It’s spring—and the squirrels are getting hungry. I know this because little rascals are digging holes in the soil of my flower pots and window boxes, in an apparent search for buried nuts. So far, the main victim has been garlic I planted last fall. But this is a small complaint—trivial, in fact, by comparison with the frustrations of many of my suburban gardening friends.I used to feel deprived that my urban garden consists only of containers and a small plot of dirt in the middle of a concrete sidewalk. I would gaze at gardening magazines with envy and dream of a flower bed resplendent with peonies, hollyhocks, and lilacs, and a vegetable patch filled with bumper crops of heirloom tomatoes. Now I realize that my humble urban garden is just as rewarding to me as a proper flower bed–and much easier to maintain.
My suburban friends battle voracious deer that nibble their way through just about anything green. Here in Hoboken, no one has seen a live deer for decades. The city’s boundaries form an industrial strength deer fence that requires no effort on my part. To the east is the mighty Hudson River; to the west, the steep wall of rock known as the Palisades. And if that’s not enough of a barrier, to the north and south are the highways that lead into the Lincoln and Holland Tunnels, major arteries of traffic into New York City.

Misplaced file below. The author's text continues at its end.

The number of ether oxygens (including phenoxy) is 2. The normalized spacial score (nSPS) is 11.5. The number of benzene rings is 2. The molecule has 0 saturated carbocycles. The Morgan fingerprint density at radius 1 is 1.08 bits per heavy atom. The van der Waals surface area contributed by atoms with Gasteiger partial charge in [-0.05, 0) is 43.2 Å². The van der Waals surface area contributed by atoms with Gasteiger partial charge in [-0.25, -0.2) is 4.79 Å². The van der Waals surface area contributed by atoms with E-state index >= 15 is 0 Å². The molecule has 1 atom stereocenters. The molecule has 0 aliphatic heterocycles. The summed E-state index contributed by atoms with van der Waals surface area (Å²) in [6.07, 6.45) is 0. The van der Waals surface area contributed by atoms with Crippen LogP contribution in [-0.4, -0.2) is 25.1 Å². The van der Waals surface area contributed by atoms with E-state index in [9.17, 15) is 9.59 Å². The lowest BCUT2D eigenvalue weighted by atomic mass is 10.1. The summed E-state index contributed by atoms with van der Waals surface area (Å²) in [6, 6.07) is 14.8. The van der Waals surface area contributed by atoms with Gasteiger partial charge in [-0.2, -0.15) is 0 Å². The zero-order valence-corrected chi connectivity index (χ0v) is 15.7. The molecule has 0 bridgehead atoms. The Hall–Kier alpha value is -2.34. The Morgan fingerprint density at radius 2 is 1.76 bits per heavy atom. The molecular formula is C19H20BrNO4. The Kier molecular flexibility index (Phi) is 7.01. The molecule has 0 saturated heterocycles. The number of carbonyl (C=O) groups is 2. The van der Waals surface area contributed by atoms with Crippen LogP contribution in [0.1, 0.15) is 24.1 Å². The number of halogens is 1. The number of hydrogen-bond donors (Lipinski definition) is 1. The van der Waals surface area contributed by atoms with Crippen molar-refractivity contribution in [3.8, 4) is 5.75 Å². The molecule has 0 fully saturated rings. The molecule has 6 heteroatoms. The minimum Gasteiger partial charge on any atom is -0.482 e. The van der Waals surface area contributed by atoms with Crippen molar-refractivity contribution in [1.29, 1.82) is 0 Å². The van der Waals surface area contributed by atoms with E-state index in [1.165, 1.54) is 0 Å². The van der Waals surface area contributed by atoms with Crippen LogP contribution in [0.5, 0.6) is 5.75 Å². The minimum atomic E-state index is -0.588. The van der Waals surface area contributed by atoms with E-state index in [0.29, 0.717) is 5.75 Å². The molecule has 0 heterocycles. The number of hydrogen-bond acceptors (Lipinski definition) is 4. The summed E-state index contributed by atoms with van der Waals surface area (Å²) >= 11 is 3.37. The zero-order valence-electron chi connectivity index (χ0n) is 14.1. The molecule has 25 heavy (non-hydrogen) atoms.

Lyme disease? Not a chance. Without the deer, there’s not a deer tick in sight.
Nor do I have to contend with rabbits, raccoons, and other small creatures that are the bane of so many suburban gardeners.
True, the range of perennials I can plant is limited. But on the other hand, I never have to worry about weeds in the lawn or landscaping that disappoints. If something doesn’t look right, I move the container to a new spot or buy a new plant.
Now that spring is here, sap is rising, and I’m filled with anticipation. The squirrels have given me notice—it’s time to start gardening.